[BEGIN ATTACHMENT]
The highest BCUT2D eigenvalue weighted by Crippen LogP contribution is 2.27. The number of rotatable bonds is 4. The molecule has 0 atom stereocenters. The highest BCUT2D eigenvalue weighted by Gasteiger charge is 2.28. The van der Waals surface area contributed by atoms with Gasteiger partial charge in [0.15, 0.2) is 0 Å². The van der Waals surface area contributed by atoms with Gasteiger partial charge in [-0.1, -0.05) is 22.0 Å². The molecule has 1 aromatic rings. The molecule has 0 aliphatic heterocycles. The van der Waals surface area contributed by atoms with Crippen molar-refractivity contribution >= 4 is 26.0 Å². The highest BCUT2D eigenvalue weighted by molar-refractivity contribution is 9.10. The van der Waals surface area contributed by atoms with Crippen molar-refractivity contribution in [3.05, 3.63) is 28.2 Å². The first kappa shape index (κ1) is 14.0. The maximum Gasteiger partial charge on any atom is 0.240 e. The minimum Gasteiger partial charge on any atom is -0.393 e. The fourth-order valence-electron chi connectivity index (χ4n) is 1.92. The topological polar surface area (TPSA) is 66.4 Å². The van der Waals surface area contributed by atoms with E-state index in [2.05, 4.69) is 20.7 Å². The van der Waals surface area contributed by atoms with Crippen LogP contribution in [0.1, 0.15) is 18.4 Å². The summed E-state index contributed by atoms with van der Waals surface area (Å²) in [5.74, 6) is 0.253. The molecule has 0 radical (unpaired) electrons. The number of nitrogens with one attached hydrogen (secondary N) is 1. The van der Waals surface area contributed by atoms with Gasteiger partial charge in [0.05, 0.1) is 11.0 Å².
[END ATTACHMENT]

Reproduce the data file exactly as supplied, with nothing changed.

The highest BCUT2D eigenvalue weighted by Crippen LogP contribution is 2.27. The number of rotatable bonds is 4. The molecule has 0 atom stereocenters. The highest BCUT2D eigenvalue weighted by Gasteiger charge is 2.28. The van der Waals surface area contributed by atoms with Gasteiger partial charge in [0.15, 0.2) is 0 Å². The van der Waals surface area contributed by atoms with Gasteiger partial charge in [-0.1, -0.05) is 22.0 Å². The molecule has 1 aromatic rings. The molecule has 0 aliphatic heterocycles. The van der Waals surface area contributed by atoms with Crippen molar-refractivity contribution >= 4 is 26.0 Å². The highest BCUT2D eigenvalue weighted by molar-refractivity contribution is 9.10. The van der Waals surface area contributed by atoms with Crippen molar-refractivity contribution in [3.05, 3.63) is 28.2 Å². The first kappa shape index (κ1) is 14.0. The maximum Gasteiger partial charge on any atom is 0.240 e. The minimum Gasteiger partial charge on any atom is -0.393 e. The fourth-order valence-electron chi connectivity index (χ4n) is 1.92. The topological polar surface area (TPSA) is 66.4 Å². The van der Waals surface area contributed by atoms with E-state index in [2.05, 4.69) is 20.7 Å². The van der Waals surface area contributed by atoms with Crippen LogP contribution in [0.1, 0.15) is 18.4 Å². The summed E-state index contributed by atoms with van der Waals surface area (Å²) in [5.74, 6) is 0.253. The molecule has 0 radical (unpaired) electrons. The number of nitrogens with one attached hydrogen (secondary N) is 1. The van der Waals surface area contributed by atoms with Gasteiger partial charge in [0.05, 0.1) is 11.0 Å².